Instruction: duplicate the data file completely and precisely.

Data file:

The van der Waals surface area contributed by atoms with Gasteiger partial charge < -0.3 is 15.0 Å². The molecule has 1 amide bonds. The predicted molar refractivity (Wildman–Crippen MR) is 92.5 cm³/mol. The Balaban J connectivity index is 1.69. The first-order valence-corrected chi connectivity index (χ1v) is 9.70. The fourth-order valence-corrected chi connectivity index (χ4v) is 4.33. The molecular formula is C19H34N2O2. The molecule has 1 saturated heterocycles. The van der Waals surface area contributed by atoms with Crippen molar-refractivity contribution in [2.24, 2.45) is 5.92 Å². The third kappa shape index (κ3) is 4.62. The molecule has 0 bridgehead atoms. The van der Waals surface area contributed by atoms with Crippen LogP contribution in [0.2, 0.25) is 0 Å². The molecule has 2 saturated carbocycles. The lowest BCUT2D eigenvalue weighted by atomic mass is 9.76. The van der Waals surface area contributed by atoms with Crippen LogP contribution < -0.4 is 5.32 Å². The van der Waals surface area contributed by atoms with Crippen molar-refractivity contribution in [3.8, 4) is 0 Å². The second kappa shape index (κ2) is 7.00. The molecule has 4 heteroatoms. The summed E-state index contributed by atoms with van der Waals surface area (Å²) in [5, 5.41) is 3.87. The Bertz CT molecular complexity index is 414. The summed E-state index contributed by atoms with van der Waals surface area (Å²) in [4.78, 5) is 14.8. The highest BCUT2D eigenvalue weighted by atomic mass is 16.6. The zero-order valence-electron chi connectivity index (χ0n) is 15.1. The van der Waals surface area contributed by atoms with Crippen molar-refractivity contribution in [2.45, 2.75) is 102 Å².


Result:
The van der Waals surface area contributed by atoms with Gasteiger partial charge < -0.3 is 15.0 Å². The molecule has 1 amide bonds. The predicted molar refractivity (Wildman–Crippen MR) is 92.5 cm³/mol. The Balaban J connectivity index is 1.69. The first-order valence-corrected chi connectivity index (χ1v) is 9.70. The fourth-order valence-corrected chi connectivity index (χ4v) is 4.33. The molecular formula is C19H34N2O2. The molecule has 1 saturated heterocycles. The van der Waals surface area contributed by atoms with Crippen molar-refractivity contribution in [2.24, 2.45) is 5.92 Å². The third kappa shape index (κ3) is 4.62. The molecule has 0 bridgehead atoms. The van der Waals surface area contributed by atoms with Crippen LogP contribution in [0.2, 0.25) is 0 Å². The molecule has 2 saturated carbocycles. The lowest BCUT2D eigenvalue weighted by atomic mass is 9.76. The van der Waals surface area contributed by atoms with Crippen LogP contribution < -0.4 is 5.32 Å². The van der Waals surface area contributed by atoms with Crippen molar-refractivity contribution in [3.8, 4) is 0 Å². The second kappa shape index (κ2) is 7.00. The molecule has 4 heteroatoms. The summed E-state index contributed by atoms with van der Waals surface area (Å²) in [5, 5.41) is 3.87. The Bertz CT molecular complexity index is 414. The summed E-state index contributed by atoms with van der Waals surface area (Å²) in [4.78, 5) is 14.8. The highest BCUT2D eigenvalue weighted by atomic mass is 16.6. The zero-order valence-electron chi connectivity index (χ0n) is 15.1. The van der Waals surface area contributed by atoms with Crippen molar-refractivity contribution in [2.45, 2.75) is 102 Å².